Commentary in response to the first Merrie Monarch Hula Competition, 1971.

Hula Contest

By LANAKILA’ BRANDT

I am writing as chief instructor of the Lanakila’ Brandt Dancers, a participating halau hula in the recent Miss Hula Hawaii Contest and its companion Group Competition, conducted as an adjunct to the 1971 Merry Monarch Festival.

I wish, first of all, to congratulate hula festival coordinator George Naope and his Committee for giving life to a most fervent wish often expressed over the years by the writer and many other hula people: Mahalo a-nui loa e ka Haku ame ke Komike!

During and following the competitions, I did seize upon every opportunity to elicit opinions from various of the participating kumu hula and mea hula in general. The reactions were extremely mixed, quite emphatic and, in my humble opinion, worth passing on to Naope, the Committee, and those many hula people I did not reach, so that we may all evaluate in the open forum. And that those who may disagree with expressed conclusions and impressions may read and offer rebuttal or augmentive comments.

All of those contacted . . . na kumu, na haumana ame ke anaina . . . were unified in their approbation for the revival of Kalakaua’s hula competition. But many were quite as articulate in their criticisms of certain aspects of the two competitions, to wit:

1—Competing groups and individuals should be clearly categorized according to their stated and-or known professional abilities and experiences or . . . their lack of such professional training; the average hula student, no matter how technically proficient, is not the competitive equal of a seasoned professional;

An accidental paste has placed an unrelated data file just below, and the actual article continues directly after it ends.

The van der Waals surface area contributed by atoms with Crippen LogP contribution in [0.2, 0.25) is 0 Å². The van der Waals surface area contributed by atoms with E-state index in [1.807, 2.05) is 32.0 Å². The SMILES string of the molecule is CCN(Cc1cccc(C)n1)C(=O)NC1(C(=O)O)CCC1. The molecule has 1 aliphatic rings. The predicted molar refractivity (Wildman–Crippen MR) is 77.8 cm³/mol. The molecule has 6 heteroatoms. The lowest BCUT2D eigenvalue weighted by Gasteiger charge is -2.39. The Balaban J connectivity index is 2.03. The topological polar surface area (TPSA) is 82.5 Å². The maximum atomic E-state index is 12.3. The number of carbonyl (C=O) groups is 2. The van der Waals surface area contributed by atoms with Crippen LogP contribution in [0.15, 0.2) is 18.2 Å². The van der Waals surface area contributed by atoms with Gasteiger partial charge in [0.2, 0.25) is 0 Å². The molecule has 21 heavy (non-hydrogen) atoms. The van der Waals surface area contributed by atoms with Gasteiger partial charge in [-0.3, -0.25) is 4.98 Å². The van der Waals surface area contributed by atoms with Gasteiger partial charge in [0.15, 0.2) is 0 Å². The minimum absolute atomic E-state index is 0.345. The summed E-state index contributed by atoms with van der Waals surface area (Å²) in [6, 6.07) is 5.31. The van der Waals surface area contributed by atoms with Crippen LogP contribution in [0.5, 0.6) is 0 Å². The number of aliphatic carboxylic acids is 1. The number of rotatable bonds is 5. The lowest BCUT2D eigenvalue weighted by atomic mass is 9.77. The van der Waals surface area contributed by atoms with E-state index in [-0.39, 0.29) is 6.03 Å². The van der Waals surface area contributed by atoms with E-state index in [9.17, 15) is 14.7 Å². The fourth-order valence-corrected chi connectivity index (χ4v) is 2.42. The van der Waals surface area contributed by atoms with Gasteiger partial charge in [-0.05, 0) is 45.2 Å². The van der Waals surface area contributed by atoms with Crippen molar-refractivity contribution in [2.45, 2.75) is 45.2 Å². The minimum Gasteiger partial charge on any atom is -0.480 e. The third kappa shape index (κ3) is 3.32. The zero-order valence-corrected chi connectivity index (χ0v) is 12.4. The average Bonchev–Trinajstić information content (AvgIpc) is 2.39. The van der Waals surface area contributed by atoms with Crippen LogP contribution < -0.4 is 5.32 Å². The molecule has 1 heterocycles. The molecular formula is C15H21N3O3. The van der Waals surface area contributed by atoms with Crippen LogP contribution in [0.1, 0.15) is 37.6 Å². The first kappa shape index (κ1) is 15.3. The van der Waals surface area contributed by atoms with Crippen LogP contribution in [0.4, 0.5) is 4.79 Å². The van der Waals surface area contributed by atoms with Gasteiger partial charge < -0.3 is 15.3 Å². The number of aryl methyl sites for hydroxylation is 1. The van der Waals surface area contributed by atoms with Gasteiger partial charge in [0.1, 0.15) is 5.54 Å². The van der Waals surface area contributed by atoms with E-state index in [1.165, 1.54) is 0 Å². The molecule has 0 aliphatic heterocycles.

2—Speaking of categorization—Those whose competitive area is Ancient hula, i.e. Hula Pele, Hula Pahu, Ala’apapa, etc., should not be compelled to compete with contestants performing the post-European or Modern hula; such mixed competition places the judges, according to their individual training and disposition, in the hard position of being compelled to choose between, what may well have been, equally outstanding competitors and offerings . . . in two quite different forms of the dance;

3—And, let us carry that same categorizing yet a step further . . . so that keiki dancers may not again be competing against juniors and adults. Aloha ino!

4—That competitors should not be forced into stereotyped forms of hula through fear of bias on the part of perhaps overzealous judges when, in actuality, the supposed aberrant forms may well have valid basis in history; in short, let us give consideration to the professional standing of the kumu hula as history’s vehicle, before rejecting any competitive offerings;

5—Suggestions of “favoritism,” however ill-founded, might more readily be avoided if the five judges, first of all, were not all noted as specialists in one field of the hula; secondly, if, instead of being drawn predominantly from one island or the other, if the five were selected one-each from Hawaii, Oahu, Kauai, Maui and Molokai-Lanai; and, third, if judges were chosen with such meticulousness that none should sit in judgement upon his or her own . . . relatives or students;

6—Again, that suggestions of “favoritism” might be prevented . . . if all group and solo participants were limited very strictly in the number of dances they might perform in any one competitive appearance; a small number of competitors in the 1971 competition, both group and solo, actually performed what must be termed medleys of two and three numbers, one upon the heels of the other, rather than the one dance that was stipulated in pre-competition requirements;

7—That the Committee be perhaps a bit more discerning and discriminating as regards the era of the dances admitted for competition; it was opinion of many that certain of the dance performed this year were of post-Kalakaua periods;

8—That successive groups and individuals and-or their musical support form alternately on the left and then the right of the auditorium, giving musicians and dancers more time to prepare themselves, without feeling that they were being . . . pushed.

Lastly, our dancers, and our family, want friend George Naope and the Committee to know that . . . we shall be delighted to participate again in 1972.

Owau iho no me ke aloha.

[Wow, interesting words to consider today as well.]

(Hilo Tribune-Herald, 5/2/1971, p. 4)

HiloTribuneHerald_5_2_1971_4

Hawaii Tribune-Herald, 49th Year, Number 102, Page 4. May 2, 1971.

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